Director's reportAlan Hayes
This has been another memorable year that has brought exciting new developments for the Institute. The most recent of these came with the official notification that AIFS has been granted accreditation as an Integrating Authority following the review of our application by the Cross Portfolio Data Integration Oversight Board. This is a major achievement and reflects the outstanding work of teams across the Institute in recent years to progressively upgrade the Institute's data management, security and information technology capacity. I extend my heartiest congratulations to all who have contributed to this excellent achievement. It strongly positions the Institute for the future and should considerably extend the reach of our research and data analysis capabilities.
I also acknowledge the achievements of AIFS teams involved with other major initiatives. These include the further strengthening of our partnerships with the Department of Veterans Affairs (DVA) and the Department of Defence; the repositioning of the Institute's capacities in sexual and relational violence; and the momentum demonstrated by those responsible for positioning the Australian Gambling Research Centre (AGRC) to contribute strongly to an area of considerable family and community priority.
Australian Gambling Research Centre
Gambling is a major public policy issue in Australia, affecting the health and wellbeing of many families in a range of ways. The purpose of the AGRC is to contribute high-quality, impartial research that can inform both knowledge of the recreational role of gambling and responses to the prevention and reduction of gambling-related harm for Australians, their families and communities. As such, the AGRC conducts policy-relevant research, informed by a public health population-level approach. In conducting this research we seek to raise awareness and understanding of the potential effects of gambling, including benefits and harms, and contribute to informed debate in the community to facilitate action to prevent and reduce harm from gambling.
The AGRC recently released their research directions, which include longer term aspirational goals as well as those that can be achieved within the triennium. The research directions were developed following extensive consultation with major gambling stakeholders around Australia and internationally. The AGRC builds on the family research capacity of the Institute and, as such, is complemented by AIFS' established expertise in research and a range of relevant disciplines.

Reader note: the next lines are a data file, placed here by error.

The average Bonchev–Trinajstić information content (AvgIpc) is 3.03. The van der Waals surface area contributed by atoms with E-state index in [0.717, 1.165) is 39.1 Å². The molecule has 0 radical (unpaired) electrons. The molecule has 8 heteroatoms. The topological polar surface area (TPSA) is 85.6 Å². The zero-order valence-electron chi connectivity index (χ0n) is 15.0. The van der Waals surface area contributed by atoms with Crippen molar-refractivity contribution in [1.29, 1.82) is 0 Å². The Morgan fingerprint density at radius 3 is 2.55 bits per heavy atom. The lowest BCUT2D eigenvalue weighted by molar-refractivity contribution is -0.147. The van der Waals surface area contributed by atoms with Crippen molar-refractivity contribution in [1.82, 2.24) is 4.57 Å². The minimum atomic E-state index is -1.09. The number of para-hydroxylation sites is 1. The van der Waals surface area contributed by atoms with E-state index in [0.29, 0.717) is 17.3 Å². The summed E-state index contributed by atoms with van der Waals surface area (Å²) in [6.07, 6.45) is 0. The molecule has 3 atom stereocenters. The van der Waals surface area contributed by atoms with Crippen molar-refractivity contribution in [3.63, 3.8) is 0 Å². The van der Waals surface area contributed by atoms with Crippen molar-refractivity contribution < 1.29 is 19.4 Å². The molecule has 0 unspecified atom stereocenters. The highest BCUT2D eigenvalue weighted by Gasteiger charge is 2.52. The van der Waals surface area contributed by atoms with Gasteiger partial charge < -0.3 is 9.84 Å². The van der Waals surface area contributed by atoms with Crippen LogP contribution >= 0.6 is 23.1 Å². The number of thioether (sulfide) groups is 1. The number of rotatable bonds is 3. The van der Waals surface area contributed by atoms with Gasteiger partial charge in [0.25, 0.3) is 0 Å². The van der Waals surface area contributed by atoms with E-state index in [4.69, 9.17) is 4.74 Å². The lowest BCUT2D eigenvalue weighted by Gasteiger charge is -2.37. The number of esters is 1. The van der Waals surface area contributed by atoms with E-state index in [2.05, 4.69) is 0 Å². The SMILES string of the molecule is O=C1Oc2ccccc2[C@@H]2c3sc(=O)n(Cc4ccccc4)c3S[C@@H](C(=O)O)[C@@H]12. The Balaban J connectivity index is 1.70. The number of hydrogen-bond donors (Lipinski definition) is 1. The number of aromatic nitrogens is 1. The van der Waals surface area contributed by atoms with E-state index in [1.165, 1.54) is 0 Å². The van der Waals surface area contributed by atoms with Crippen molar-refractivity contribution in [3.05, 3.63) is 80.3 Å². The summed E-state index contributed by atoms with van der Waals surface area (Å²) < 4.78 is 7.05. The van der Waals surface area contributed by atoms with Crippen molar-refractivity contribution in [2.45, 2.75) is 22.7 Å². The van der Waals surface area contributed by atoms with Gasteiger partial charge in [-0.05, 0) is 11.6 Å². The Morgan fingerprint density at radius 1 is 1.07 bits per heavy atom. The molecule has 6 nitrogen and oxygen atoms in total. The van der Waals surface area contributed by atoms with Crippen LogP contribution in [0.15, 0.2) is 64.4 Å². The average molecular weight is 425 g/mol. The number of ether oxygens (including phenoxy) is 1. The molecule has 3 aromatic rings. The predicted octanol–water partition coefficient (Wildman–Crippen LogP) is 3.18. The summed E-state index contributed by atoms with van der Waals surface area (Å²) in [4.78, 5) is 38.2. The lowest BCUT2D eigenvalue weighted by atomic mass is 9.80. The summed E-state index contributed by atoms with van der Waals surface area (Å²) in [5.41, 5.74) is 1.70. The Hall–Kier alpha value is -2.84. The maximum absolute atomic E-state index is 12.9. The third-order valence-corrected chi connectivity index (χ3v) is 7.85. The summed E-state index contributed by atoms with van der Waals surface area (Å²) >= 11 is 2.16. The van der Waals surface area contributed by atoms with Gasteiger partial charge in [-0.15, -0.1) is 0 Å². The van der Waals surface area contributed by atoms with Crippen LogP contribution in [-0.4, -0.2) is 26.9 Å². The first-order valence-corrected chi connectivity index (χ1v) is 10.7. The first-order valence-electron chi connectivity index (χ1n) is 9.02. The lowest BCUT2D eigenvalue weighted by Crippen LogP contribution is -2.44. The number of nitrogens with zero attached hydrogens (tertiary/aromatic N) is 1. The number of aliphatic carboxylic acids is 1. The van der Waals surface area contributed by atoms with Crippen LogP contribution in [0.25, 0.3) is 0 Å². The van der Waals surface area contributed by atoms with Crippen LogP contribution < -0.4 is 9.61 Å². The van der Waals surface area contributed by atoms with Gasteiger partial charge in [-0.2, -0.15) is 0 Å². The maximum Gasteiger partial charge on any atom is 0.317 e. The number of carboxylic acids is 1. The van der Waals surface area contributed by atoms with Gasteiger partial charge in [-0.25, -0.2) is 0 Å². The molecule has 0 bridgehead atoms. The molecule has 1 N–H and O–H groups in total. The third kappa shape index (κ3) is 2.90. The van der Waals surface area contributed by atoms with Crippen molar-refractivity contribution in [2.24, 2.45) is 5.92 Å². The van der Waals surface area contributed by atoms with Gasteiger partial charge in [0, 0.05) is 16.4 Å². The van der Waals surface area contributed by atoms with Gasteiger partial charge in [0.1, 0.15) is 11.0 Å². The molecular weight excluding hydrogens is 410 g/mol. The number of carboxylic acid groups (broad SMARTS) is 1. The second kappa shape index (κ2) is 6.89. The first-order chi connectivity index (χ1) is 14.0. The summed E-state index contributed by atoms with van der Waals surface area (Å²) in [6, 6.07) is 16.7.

The AGRC research directions are to:
- build understanding of the nature and extent of gambling, and gambling-related harm in Australia;
- advance knowledge of ways to prevent and reduce harm from gambling;
- perform policy-relevant research;
- strengthen gambling research capability and capacity in Australia; and
- translate and communicate gambling research.
The Institute is currently in the process of re-developing our website. We launched the new Child Family Community Australia (CFCA) sub-site in September, which encompasses many of the enhancements we will see on the new AIFS website (scheduled to go live early in 2015).
The new AIFS website will be more user-focused, providing greater discoverability of our content by drawing together AIFS information on a particular topic; for example, an infographic, a fact sheet or research summary, an in-depth research report or a podcast or short video. The new website will also provide greater opportunities for showcasing our research. This will help site visitors to understand the breadth and depth of AIFS work - both past and current - and the expertise of staff in our key research areas.
The new site will also be responsive on different devices. In line with general trends, we know more people are visiting our site on a mobile device than ever before. Almost 25% of site visitors used a mobile device to access our site in the last 12 months, up from 13% in 2012. The new site will allow users to easily read and engage with our content via their device of choice, whether it's their desktop, tablet or smartphone.
Sexual Violence Research at AIFS
Sexual Violence Research is the new name under which the Institute will continue to provide research related to sexual violence. Previously, AIFS' research dissemination activities in this area had been delivered under the Australian Centre for the Study of Sexual Assault (ACSSA). The Sexual Violence Research efforts focus on two main activities: undertaking sexual violence research, and communicating related research findings and other content.
The research will examine a broad range of topics, including child sexual abuse, child and adolescent problematic sexual behaviour, adult sexual assault and perpetration and sexual offending. These topics will be explored through intersections with other social harms, such as alcohol and drug misuse, mental health issues and social disadvantage.
The Sexual Violence Research team is currently conducting research on four projects:
- Generating Equality and Respect - comparative analysis of models of community-based prevention of violence against women project;
- Family Dynamics of Disclosure - qualitative research with victim/survivors and families affected by child abuse in institutional settings;
- Sexualisation, Media and Self-Concept - a consultation project conducting workshops with young people; and
- Mapping of Historical Frameworks 1950-2000 - to understand the changing context of organisations and child sexual abuse in Australian society.
Family Wellbeing Study